Sesame Place San Diego

1st July 2023

The park now known as Sesame Place San Diego began life in 1997 as White Water Canyon, a western-themed water park with sixteen waterslides and a wave pool. Just one year after opening the operators filed for Chapter 11 bankruptcy. Cedar Fair came to the rescue, purchasing the business and rebranding it as Knott’s Soak City USA. In 2012, it was sold again, this time to SeaWorld Parks & Entertainment, who rebranded it as Aquatica Sea Diego. The conversion to Sesame Place took place during 2020 and 2021.

Sesame Place

The rebrand brought with it a collection of eight dry rides, all targeted at younger visitors – and honestly adult visitors who don’t already have SeaWorld season passes should probably give it a miss unless you really like water parks. The only attraction I wanted to ride was Super Grover’s Box Car Derby (#3068), a Zierer Force 190 coaster and the eighth example of the type. I enjoyed my own private exclusive ride session, completing both a front and back seat ride before any other guests arrived. With that done I took a few overview photographs before making a rapid exit.


Alpine Slide at Magic Mountain

1st July 2023

There are two locations called Magic Mountain in California. The one with the alpine coaster can be found at Big Bear Lake, roughly three hours drive from Sesame Place San Diego. For the first time this trip the drive took almost exactly what Google Maps said it should, and better yet, a good chunk of the journey routed through San Bernardino National Forest with its spectacular natural scenery.

As is usual for alpine coasters in America I was required to complete a legal waiver before I could purchase tickets. A member of staff looked over my shoulder while I went through the procedure on a tablet computer, after which he handed me an orange wristband that I was asked to show when I got to the ticket desk – and again before boarding Mineshaft Coaster. The ticket price today was $20 with no discounts available for repeats, which was a shame as I’d have been sorely tempted; the layout had two substantial drops and some particularly forceful turns, making it one of the better examples of the type that I’ve encountered in my travels.


Castle Park

1st July 2023

My third visit to Castle Park, fifteen years and change after my first, was made primarily to tick off a Fabbri Power Mouse that eluded me on both previous visits. When jotting down notes I inadvertently corrupted the second letter of Screamin Demon (#3069) – and honestly, “Steamin” is an eminently appropriate description for a ride that had no redeeming features whatsoever. I waited half an hour as one of the three cars was out of service, and once aboard was treated to a lap where I enjoyed almost (but not quite) a half rotation of my car punctuated by several unpleasant slams to the side. It's easy to see why it stood SBNO for six years.

Dragon Flyers

I walked around the park looking for other rides of interest in the hope of justifying the $55 cost of admission and parking, but the few attractions that caught my eye were closed for maintenance, including the Dragon’s Tower (double shot), Dragon Flyers (pictured above), and a large flume that would have been perfect in the hot weather. After about ten minutes I decided to cut my losses and retired to the air conditioned comfort of my car. As I drove away I found myself thinking that I could have had three rides on Mineshaft Coaster for (almost) the same money; readers retracing my steps might want to do just that.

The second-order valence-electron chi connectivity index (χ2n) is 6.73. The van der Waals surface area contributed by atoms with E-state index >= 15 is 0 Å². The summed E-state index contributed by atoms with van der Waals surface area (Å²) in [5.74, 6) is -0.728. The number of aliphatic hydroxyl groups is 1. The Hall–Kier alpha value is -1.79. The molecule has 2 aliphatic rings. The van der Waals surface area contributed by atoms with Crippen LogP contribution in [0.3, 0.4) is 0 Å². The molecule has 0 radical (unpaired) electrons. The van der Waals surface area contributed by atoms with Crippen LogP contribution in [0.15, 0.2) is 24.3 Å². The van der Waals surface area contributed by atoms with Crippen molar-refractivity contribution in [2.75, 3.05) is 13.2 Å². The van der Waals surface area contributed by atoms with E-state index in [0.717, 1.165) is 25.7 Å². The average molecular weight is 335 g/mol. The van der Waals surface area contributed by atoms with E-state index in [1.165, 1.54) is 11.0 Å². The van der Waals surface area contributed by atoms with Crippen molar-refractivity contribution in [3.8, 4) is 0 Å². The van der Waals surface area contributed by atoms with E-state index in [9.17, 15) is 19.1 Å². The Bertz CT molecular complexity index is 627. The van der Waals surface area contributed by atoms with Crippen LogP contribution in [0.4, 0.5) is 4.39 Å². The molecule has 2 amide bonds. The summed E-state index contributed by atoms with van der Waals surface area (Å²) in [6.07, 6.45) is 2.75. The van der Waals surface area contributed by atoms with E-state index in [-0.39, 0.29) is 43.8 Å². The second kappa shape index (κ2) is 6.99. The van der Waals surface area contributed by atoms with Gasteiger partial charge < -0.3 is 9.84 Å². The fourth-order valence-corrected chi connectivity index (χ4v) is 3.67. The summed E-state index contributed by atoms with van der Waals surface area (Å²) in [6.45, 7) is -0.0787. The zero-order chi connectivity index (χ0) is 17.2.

John's Incredible Pizza Carson

1st July 2023

I’d been expecting a raised eyebrow or two when buying admission to John’s Incredible Pizza without children in tow, but I need not have worried; there was no human interaction required (or indeed possible) at the entrance. Instead, a small cattle grid area led to a row of self-service ticketing machines where admission and game cards could be purchased using a credit card. There was no signage to indicate how many points were required for the roller coaster, so I bought the minimum possible number figuring that I’d top up once inside. (As of this writing the figure is 14, equivalent to $3.50, though that could easily change by the time these words are read.)

Crazy 8’s (#3070) is a standard figure eight spinner. The only distinguishing feature of my ride today was that the spinning mechanism didn’t unlock correctly on the initial dispatch, giving me one full lap with the car facing rigidly forward. There was a pretty nasty thump as we completed lap one, after which rotation continued as normal. I rather suspect that wasn’t supposed to happen, though I didn’t hang around long enough to watch another cycle.


I’m not going to describe the buffet food as terrible, only because that word has too many positive connotations (particularly in French, remarkably enough). It may have medical value as a method of relieving constipation. I ate one plate worth, and soon after wished that I hadn’t. Locals with a particularly strong constitution (or for preference excess Imodium in their medicine cabinets) can buy annual passes entitling them to one visit per month. The idea fills me with existential dread, but I guess I’m not the target market.